I have an embedded Linux system without RTC, so it (currently) boots with thinking it's Jan, 1st 1970.
ntpd installed and started as:
with a pretty standard
server 0.pool.ntp.org iburst server 1.pool.ntp.org iburst server 2.pool.ntp.org iburst server 3.pool.ntp.org iburst restrict default nomodify nopeer noquery limited kod restrict 127.0.0.1 restrict [::1]
Unfortunately this takes a looong time (sometimes >120s) to achieve lock (i.e.: a peer flagged with
ntpq -nc peers).
What further options (if any) could I use to shorten as much as possible sync time?
Related question: what is a reasonable sync time (assuming a reasonable network connection with ~16ms
ping time to
Note: I did read
man 8 ntpd and
man 5 ntp.conf, but I'm pretty confused and I would like expert advice.
Given the comments I think I need to elaborate my use-case:
- My embedded Linux system does not have a RTC, so it wakes up at Jan 1st 1970.
- I start
ntpdfrom sysV initialization scripts as
start-stop-daemon -S -q -x /usr/sbin/ntpd -- -g
- I need to know when system time is "reasonably close" (I can accept error of several seconds, not in the "minutes" range).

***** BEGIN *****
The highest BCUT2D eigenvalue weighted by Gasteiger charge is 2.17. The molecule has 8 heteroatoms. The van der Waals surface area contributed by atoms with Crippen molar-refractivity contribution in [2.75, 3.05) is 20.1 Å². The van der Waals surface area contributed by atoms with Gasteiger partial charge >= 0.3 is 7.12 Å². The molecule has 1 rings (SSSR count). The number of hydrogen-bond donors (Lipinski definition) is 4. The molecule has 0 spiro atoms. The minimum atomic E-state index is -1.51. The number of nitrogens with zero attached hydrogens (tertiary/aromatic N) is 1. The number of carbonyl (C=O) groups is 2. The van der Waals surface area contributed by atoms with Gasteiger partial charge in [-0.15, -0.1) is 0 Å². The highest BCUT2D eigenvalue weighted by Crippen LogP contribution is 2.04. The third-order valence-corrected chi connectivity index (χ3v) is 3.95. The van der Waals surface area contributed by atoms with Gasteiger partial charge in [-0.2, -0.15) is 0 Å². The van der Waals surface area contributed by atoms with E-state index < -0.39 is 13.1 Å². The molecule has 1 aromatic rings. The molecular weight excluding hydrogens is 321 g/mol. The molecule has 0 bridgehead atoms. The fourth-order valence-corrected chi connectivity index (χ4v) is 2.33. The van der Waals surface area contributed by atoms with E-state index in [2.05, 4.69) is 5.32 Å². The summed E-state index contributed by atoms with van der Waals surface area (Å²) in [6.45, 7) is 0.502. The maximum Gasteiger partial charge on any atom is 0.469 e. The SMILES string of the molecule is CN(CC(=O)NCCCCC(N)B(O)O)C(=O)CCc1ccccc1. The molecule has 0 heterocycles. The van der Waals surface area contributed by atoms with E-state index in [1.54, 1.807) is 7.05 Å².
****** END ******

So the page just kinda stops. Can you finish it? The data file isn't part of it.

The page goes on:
- Network may be either wired or WiFi (or both), so it may take a substantial amount of time for it to get up.
- Even when LAN is up-and-running I may have problems accessing Time Servers due to connectivity, NAT or firewalling; this means waiting a fixed amount of time won't work (even if I can
- I can have "correct" time by means different from
ntp(e.g.: user explicitly sets date&time, possibly with huge error!).
My aim is to get info, as soon as possible, if current time was retrieved from
ntp server (so it can be "trusted") or not. As said I do not need sub-second precision, but I need to know "for sure" if and when minute is correct, as soon as possible, assuming net is working, of course).